I have included a few pictures of items to show how the dirt has collected on what are hopefully recognizable surfaces. Any place you see yellow indicates a collection of dirt rather than indicating the actual color of the item: white/gray sidewalk by buildings, blue trash container, black automobile.

When something strange, like this, happens we ask about it: how often does this occur. Some have said that this happens a lot in the spring and it is dirt/fine sand blowing up from southern Iraq; others have indicated that this rarely happens. Take your pick. Should it happen often, we can imagine that eventually the measurement of feet above sea level will actually increase in Kurdistan while the measurement of feet above sea level in Baghdad will decrease.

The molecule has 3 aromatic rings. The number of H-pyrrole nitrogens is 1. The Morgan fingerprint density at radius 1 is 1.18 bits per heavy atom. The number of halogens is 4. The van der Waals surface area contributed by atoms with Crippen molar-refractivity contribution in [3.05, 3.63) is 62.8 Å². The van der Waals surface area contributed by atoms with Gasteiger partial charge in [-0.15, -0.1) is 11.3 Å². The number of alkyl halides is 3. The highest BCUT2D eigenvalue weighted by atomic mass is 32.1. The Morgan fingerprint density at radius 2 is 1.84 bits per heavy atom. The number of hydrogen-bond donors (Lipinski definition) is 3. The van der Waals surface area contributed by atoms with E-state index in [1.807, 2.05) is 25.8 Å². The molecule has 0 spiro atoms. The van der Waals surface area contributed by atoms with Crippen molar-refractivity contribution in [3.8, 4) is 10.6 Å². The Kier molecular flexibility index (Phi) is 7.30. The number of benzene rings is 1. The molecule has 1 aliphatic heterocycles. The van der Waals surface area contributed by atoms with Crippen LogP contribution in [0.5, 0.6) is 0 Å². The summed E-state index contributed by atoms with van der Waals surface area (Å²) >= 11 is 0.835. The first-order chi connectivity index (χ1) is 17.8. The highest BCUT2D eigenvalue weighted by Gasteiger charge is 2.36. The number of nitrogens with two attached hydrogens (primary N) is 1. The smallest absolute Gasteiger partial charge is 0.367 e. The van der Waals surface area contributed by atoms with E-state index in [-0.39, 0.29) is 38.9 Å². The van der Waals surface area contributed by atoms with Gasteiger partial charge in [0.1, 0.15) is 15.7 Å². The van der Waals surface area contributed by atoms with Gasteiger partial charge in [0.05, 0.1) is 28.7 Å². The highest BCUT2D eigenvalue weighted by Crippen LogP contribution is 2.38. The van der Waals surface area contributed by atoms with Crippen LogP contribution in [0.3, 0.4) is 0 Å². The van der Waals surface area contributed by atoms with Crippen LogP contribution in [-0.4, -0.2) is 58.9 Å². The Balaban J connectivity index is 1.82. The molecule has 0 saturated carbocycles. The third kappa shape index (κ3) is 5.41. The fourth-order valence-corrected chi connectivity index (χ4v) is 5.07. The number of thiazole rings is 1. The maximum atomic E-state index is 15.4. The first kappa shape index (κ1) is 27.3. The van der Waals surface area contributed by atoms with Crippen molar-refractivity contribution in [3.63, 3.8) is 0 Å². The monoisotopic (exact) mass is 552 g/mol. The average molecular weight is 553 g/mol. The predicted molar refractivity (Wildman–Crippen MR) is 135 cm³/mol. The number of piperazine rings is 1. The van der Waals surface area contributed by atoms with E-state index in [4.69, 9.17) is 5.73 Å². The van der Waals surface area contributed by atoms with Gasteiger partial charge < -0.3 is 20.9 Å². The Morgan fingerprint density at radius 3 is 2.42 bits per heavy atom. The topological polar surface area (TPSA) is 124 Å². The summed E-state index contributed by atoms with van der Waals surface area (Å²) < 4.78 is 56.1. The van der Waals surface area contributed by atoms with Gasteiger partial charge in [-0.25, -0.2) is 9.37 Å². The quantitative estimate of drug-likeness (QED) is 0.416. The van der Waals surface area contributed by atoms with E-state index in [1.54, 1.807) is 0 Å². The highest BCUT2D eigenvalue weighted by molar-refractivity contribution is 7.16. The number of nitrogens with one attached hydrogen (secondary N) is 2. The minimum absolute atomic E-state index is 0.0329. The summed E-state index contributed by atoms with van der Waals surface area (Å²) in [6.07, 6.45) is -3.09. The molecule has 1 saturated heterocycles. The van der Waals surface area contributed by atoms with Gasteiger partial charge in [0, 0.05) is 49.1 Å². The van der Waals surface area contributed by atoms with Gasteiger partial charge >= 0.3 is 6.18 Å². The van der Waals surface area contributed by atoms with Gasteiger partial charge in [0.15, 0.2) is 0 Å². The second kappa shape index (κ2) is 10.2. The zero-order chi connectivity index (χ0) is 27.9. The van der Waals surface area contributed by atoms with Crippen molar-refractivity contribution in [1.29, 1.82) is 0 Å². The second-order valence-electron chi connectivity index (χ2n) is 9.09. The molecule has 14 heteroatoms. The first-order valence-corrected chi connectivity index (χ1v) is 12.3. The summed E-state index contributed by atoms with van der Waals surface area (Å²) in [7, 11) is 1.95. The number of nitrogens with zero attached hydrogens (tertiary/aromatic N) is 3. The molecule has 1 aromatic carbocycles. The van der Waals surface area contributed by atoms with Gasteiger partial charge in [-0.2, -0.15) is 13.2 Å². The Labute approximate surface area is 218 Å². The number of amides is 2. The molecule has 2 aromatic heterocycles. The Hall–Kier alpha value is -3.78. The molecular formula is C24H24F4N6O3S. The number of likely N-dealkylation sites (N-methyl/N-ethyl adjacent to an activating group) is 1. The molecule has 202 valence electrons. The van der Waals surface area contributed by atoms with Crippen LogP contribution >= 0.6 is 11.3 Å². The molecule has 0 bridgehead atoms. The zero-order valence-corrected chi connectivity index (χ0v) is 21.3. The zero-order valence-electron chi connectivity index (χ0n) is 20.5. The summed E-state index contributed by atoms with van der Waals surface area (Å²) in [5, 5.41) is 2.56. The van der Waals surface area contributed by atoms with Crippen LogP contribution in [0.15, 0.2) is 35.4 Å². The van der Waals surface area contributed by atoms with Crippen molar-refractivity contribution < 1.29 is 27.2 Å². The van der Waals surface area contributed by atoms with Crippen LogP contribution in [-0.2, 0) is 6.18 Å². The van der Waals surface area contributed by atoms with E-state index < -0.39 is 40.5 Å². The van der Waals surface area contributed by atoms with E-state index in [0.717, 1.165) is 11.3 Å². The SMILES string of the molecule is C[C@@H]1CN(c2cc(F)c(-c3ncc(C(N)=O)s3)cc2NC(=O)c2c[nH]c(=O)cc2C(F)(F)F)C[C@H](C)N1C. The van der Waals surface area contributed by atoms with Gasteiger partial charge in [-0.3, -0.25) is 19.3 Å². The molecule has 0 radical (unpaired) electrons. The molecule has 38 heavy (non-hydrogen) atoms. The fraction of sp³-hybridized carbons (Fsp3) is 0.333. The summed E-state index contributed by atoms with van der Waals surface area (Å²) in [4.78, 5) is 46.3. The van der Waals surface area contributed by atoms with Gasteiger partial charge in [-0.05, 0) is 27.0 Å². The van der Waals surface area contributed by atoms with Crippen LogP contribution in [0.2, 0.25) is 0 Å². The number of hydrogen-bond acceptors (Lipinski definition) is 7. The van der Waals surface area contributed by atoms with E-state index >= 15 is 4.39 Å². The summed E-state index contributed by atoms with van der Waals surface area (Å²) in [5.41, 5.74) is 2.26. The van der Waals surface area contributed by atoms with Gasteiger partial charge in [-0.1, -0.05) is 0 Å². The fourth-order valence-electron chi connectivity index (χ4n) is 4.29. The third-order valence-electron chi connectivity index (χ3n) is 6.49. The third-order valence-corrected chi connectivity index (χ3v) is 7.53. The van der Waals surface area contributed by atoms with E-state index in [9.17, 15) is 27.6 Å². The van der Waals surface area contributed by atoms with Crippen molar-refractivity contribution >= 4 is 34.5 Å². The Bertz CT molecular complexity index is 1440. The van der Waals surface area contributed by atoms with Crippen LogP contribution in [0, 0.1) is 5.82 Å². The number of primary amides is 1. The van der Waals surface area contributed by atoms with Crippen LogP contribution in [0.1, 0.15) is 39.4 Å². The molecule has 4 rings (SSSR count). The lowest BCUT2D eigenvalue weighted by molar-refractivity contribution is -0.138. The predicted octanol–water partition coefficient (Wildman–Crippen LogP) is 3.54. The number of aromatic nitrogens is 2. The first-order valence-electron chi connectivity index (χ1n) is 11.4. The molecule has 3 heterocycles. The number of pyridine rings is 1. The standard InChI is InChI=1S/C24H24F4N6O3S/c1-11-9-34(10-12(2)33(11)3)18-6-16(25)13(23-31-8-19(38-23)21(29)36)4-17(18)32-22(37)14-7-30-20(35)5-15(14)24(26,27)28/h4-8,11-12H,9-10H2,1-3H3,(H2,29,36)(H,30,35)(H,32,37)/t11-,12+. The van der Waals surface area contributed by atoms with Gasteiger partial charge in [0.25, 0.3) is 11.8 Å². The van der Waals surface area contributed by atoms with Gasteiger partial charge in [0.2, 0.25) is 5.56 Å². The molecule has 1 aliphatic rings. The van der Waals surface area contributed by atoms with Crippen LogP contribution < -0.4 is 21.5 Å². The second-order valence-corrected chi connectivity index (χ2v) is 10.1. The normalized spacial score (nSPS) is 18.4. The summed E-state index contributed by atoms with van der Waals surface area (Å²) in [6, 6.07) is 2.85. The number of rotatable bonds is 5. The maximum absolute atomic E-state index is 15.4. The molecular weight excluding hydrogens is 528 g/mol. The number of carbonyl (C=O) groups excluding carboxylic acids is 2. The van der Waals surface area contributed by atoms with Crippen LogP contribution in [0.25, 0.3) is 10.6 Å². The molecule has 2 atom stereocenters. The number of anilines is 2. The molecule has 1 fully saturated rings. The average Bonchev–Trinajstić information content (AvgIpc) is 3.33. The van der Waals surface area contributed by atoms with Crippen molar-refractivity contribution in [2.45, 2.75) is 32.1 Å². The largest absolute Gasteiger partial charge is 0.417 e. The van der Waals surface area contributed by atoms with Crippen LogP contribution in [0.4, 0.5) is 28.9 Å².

Do not worry. We are fine. This, too, will pass.

Wednesday, February 10, 2010

17th blog

[Carolyn writing] As some of you may know, I was hired to teach accounting 2/3 time and work on special projects for the Finance Department 1/3 time. The second assignment was not specific until I arrived in Sulaimani, but after arriving, it became clear what they needed from me was two things: some basic accounting training sessions for the finance staff, and the selection and set-up of an electronic accounting system. See picture of Director of Finance Carey and me discussing the plan.